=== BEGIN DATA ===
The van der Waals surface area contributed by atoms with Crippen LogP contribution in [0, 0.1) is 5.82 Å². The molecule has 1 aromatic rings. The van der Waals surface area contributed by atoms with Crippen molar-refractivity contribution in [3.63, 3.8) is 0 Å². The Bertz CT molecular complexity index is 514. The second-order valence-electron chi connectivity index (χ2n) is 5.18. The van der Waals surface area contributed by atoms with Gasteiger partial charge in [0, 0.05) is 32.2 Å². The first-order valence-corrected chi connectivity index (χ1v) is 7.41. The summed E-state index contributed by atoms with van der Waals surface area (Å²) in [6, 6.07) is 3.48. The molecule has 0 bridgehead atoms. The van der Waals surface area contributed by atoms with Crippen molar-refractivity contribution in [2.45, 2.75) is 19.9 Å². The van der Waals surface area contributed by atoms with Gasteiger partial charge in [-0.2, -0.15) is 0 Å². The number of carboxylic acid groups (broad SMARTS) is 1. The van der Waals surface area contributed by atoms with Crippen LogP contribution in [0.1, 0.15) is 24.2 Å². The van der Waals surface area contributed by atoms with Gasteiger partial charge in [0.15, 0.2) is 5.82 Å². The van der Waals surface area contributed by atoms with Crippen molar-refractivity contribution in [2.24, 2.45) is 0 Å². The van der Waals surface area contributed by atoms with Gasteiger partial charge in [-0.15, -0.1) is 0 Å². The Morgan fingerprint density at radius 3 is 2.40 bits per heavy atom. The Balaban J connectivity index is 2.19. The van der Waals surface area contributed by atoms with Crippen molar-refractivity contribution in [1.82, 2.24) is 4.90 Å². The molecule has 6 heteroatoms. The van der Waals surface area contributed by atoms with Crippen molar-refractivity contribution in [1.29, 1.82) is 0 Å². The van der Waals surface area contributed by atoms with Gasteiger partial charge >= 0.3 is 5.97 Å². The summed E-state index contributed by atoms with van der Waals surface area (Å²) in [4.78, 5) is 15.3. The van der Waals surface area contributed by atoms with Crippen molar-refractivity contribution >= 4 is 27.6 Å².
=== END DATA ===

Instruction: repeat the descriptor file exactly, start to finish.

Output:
The van der Waals surface area contributed by atoms with Crippen LogP contribution in [0, 0.1) is 5.82 Å². The molecule has 1 aromatic rings. The van der Waals surface area contributed by atoms with Crippen molar-refractivity contribution in [3.63, 3.8) is 0 Å². The Bertz CT molecular complexity index is 514. The second-order valence-electron chi connectivity index (χ2n) is 5.18. The van der Waals surface area contributed by atoms with Gasteiger partial charge in [0, 0.05) is 32.2 Å². The first-order valence-corrected chi connectivity index (χ1v) is 7.41. The summed E-state index contributed by atoms with van der Waals surface area (Å²) in [6, 6.07) is 3.48. The molecule has 0 bridgehead atoms. The van der Waals surface area contributed by atoms with Crippen molar-refractivity contribution in [2.45, 2.75) is 19.9 Å². The van der Waals surface area contributed by atoms with Gasteiger partial charge in [-0.2, -0.15) is 0 Å². The number of carboxylic acid groups (broad SMARTS) is 1. The van der Waals surface area contributed by atoms with Crippen LogP contribution in [0.1, 0.15) is 24.2 Å². The van der Waals surface area contributed by atoms with Gasteiger partial charge in [0.15, 0.2) is 5.82 Å². The van der Waals surface area contributed by atoms with Crippen molar-refractivity contribution in [2.24, 2.45) is 0 Å². The van der Waals surface area contributed by atoms with Gasteiger partial charge in [-0.15, -0.1) is 0 Å². The Morgan fingerprint density at radius 3 is 2.40 bits per heavy atom. The Balaban J connectivity index is 2.19. The van der Waals surface area contributed by atoms with Crippen molar-refractivity contribution in [1.82, 2.24) is 4.90 Å². The molecule has 6 heteroatoms. The van der Waals surface area contributed by atoms with Crippen molar-refractivity contribution in [1.29, 1.82) is 0 Å². The van der Waals surface area contributed by atoms with Gasteiger partial charge >= 0.3 is 5.97 Å². The summed E-state index contributed by atoms with van der Waals surface area (Å²) in [4.78, 5) is 15.3. The van der Waals surface area contributed by atoms with Crippen molar-refractivity contribution >= 4 is 27.6 Å².